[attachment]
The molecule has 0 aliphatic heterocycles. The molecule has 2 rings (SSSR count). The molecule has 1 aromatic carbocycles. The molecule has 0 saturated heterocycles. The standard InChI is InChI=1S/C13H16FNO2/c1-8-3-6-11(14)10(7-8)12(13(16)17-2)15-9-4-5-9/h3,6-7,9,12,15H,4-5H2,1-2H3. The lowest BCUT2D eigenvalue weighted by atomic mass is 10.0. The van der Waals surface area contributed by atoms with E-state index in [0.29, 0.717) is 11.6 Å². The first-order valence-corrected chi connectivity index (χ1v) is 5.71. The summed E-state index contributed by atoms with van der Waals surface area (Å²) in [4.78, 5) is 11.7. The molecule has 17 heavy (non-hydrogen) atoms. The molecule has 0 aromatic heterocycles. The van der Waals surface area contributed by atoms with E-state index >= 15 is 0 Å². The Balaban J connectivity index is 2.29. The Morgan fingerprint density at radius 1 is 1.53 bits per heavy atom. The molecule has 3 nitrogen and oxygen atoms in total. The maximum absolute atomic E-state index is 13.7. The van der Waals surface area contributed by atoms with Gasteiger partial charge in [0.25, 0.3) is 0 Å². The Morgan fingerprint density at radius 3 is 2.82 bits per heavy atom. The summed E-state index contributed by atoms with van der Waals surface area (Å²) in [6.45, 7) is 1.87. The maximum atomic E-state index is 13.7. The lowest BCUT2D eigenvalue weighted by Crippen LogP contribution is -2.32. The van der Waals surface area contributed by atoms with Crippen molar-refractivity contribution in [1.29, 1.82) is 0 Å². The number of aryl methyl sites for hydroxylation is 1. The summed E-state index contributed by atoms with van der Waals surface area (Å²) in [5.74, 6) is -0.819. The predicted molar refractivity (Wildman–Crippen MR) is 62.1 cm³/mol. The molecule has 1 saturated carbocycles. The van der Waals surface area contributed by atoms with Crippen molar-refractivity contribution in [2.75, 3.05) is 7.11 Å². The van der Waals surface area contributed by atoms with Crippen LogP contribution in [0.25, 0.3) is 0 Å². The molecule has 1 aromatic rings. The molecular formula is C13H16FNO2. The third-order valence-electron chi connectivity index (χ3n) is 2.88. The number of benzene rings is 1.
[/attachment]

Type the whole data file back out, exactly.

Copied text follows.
The molecule has 0 aliphatic heterocycles. The molecule has 2 rings (SSSR count). The molecule has 1 aromatic carbocycles. The molecule has 0 saturated heterocycles. The standard InChI is InChI=1S/C13H16FNO2/c1-8-3-6-11(14)10(7-8)12(13(16)17-2)15-9-4-5-9/h3,6-7,9,12,15H,4-5H2,1-2H3. The lowest BCUT2D eigenvalue weighted by atomic mass is 10.0. The van der Waals surface area contributed by atoms with E-state index in [0.29, 0.717) is 11.6 Å². The first-order valence-corrected chi connectivity index (χ1v) is 5.71. The summed E-state index contributed by atoms with van der Waals surface area (Å²) in [4.78, 5) is 11.7. The molecule has 17 heavy (non-hydrogen) atoms. The molecule has 0 aromatic heterocycles. The van der Waals surface area contributed by atoms with E-state index >= 15 is 0 Å². The Balaban J connectivity index is 2.29. The Morgan fingerprint density at radius 1 is 1.53 bits per heavy atom. The molecule has 3 nitrogen and oxygen atoms in total. The maximum absolute atomic E-state index is 13.7. The van der Waals surface area contributed by atoms with Gasteiger partial charge in [0.25, 0.3) is 0 Å². The Morgan fingerprint density at radius 3 is 2.82 bits per heavy atom. The summed E-state index contributed by atoms with van der Waals surface area (Å²) in [6.45, 7) is 1.87. The maximum atomic E-state index is 13.7. The lowest BCUT2D eigenvalue weighted by Crippen LogP contribution is -2.32. The van der Waals surface area contributed by atoms with Crippen molar-refractivity contribution in [1.29, 1.82) is 0 Å². The number of aryl methyl sites for hydroxylation is 1. The summed E-state index contributed by atoms with van der Waals surface area (Å²) in [5.74, 6) is -0.819. The predicted molar refractivity (Wildman–Crippen MR) is 62.1 cm³/mol. The molecule has 1 saturated carbocycles. The van der Waals surface area contributed by atoms with Crippen molar-refractivity contribution in [2.75, 3.05) is 7.11 Å². The van der Waals surface area contributed by atoms with Crippen LogP contribution in [0.25, 0.3) is 0 Å². The molecule has 1 aromatic rings. The molecular formula is C13H16FNO2. The third-order valence-electron chi connectivity index (χ3n) is 2.88. The number of benzene rings is 1.